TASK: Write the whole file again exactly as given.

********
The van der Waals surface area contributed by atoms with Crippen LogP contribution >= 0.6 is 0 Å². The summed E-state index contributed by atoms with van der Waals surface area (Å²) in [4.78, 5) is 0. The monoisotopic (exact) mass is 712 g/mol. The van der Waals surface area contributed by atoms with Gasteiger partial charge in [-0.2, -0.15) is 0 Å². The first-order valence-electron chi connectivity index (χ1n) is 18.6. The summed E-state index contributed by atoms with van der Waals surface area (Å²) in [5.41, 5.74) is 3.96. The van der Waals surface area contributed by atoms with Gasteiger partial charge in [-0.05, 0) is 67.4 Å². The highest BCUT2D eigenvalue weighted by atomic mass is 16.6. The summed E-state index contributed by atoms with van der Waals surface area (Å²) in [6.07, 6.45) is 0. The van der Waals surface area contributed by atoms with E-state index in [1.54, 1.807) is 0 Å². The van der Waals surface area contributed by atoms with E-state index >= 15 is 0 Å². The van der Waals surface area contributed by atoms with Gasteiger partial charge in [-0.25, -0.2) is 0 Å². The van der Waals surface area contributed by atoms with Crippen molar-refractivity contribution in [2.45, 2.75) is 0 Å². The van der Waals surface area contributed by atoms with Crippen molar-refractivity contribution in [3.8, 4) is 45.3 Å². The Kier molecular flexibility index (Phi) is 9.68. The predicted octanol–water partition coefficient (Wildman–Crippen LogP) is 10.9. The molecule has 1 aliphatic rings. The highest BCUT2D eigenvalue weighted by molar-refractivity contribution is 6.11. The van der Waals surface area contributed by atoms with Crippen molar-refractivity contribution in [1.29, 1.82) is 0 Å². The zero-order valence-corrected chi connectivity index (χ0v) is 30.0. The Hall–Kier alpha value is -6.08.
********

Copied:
The van der Waals surface area contributed by atoms with Crippen LogP contribution >= 0.6 is 0 Å². The summed E-state index contributed by atoms with van der Waals surface area (Å²) in [4.78, 5) is 0. The monoisotopic (exact) mass is 712 g/mol. The van der Waals surface area contributed by atoms with Gasteiger partial charge in [-0.2, -0.15) is 0 Å². The first-order valence-electron chi connectivity index (χ1n) is 18.6. The summed E-state index contributed by atoms with van der Waals surface area (Å²) in [5.41, 5.74) is 3.96. The van der Waals surface area contributed by atoms with Gasteiger partial charge in [-0.05, 0) is 67.4 Å². The highest BCUT2D eigenvalue weighted by atomic mass is 16.6. The summed E-state index contributed by atoms with van der Waals surface area (Å²) in [6.07, 6.45) is 0. The van der Waals surface area contributed by atoms with E-state index in [1.54, 1.807) is 0 Å². The van der Waals surface area contributed by atoms with E-state index >= 15 is 0 Å². The van der Waals surface area contributed by atoms with Gasteiger partial charge in [-0.25, -0.2) is 0 Å². The van der Waals surface area contributed by atoms with Crippen molar-refractivity contribution in [2.45, 2.75) is 0 Å². The van der Waals surface area contributed by atoms with Crippen molar-refractivity contribution in [3.8, 4) is 45.3 Å². The Kier molecular flexibility index (Phi) is 9.68. The predicted octanol–water partition coefficient (Wildman–Crippen LogP) is 10.9. The molecule has 1 aliphatic rings. The highest BCUT2D eigenvalue weighted by molar-refractivity contribution is 6.11. The van der Waals surface area contributed by atoms with Crippen molar-refractivity contribution in [1.29, 1.82) is 0 Å². The zero-order valence-corrected chi connectivity index (χ0v) is 30.0. The Hall–Kier alpha value is -6.08.